I usually back up just the film with its English 5.1 DD Soundtrack to avoid the annoying menu system on many DVDs, not to mention the dreaded "coming soon in theatres" trailers!
     
  8. Stuart Wright

    Stuart Wright
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    No, definitely not. Microsoft would not put this functionality in since it is illegal.
     
  9. Timmy C

    Timmy C
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    It's also illegal to copy a cd but Microsoft don't seem to have a problem with that. What's the difference?

    Can anyone tell me the best software to get for dvd copying? I'm just about to get a new pc with a dvd burner and want to copy my entire collection but in needs to be 100% perfect sound and picture. I don't care about extras. Is this possible?
     
  10. Samari

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    Aha I've found that my DVD copying software is called "Sonic My DVD".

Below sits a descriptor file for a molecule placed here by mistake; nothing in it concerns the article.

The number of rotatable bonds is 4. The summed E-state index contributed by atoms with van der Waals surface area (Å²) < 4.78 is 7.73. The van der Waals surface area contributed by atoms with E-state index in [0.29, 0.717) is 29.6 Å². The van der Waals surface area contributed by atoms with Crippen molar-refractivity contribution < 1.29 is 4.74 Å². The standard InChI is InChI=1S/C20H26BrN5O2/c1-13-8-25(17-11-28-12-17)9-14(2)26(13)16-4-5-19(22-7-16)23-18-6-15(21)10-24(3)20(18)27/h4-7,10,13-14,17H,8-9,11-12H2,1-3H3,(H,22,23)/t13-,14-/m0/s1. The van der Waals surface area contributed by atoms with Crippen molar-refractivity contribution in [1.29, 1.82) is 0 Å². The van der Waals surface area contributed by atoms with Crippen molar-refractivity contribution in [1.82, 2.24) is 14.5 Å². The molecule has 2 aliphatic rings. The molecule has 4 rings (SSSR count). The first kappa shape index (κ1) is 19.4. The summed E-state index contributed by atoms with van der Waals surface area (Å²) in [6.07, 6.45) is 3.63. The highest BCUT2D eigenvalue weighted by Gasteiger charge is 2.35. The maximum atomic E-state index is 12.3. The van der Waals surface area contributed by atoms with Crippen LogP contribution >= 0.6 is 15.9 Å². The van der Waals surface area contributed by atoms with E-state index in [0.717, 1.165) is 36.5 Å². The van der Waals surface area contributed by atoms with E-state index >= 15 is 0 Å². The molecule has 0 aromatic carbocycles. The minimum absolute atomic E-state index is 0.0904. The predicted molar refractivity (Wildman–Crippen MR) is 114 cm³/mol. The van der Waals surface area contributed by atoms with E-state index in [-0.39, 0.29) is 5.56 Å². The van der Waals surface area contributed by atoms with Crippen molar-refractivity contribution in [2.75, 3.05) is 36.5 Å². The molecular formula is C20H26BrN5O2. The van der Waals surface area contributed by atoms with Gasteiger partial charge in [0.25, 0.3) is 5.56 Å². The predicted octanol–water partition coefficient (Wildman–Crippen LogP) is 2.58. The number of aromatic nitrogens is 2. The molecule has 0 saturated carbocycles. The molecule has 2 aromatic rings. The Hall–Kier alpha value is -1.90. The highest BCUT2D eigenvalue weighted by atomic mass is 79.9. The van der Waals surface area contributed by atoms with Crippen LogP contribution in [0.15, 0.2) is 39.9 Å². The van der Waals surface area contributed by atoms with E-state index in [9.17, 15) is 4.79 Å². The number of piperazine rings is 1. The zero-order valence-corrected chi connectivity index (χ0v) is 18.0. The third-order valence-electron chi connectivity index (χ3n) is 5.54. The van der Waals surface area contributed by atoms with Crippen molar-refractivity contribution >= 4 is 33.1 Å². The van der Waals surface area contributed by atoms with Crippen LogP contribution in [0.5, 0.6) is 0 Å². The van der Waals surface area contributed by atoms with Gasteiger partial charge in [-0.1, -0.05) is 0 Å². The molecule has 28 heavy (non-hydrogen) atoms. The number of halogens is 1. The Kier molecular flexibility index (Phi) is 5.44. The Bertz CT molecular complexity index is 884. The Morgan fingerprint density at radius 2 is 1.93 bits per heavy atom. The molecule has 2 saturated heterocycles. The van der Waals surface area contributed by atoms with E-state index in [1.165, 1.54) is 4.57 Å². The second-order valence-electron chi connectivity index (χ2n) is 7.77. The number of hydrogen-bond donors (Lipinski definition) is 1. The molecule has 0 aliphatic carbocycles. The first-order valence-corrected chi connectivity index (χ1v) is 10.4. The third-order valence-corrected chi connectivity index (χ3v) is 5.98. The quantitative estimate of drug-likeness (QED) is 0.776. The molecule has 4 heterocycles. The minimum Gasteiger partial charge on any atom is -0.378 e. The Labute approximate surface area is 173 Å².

Does anyone have info on how good this is and if it copiues the DVD's to the same quality they would be on the original?
     
  11. Fatti

    Fatti
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    If you backup a dual-layer disk and want everything - soundtracks, extras etc and want it to be identical in terms of quality, then I would of thought you would need blank dual-layer disks and a burner capable of burning dual-layer disk. Otherwise, you will have to compress it to get everything onto a single-layer or span it across two single-layers.
     
  12. Indiana Jones

    Indiana Jones
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    It is physically impossible to do an exact 1:1 copy of a DVD9 disc to a 4.3Gb DVDr without quality lose, as soon as you go over the 4.3Gb mark the quality will have to suffer in order to fit everything onto the disc. There is no way around this unless you have a duel layer dvdr burning and even then the discs would only playback on the burner, standard dvd players cant read duel layer dvdr media yet.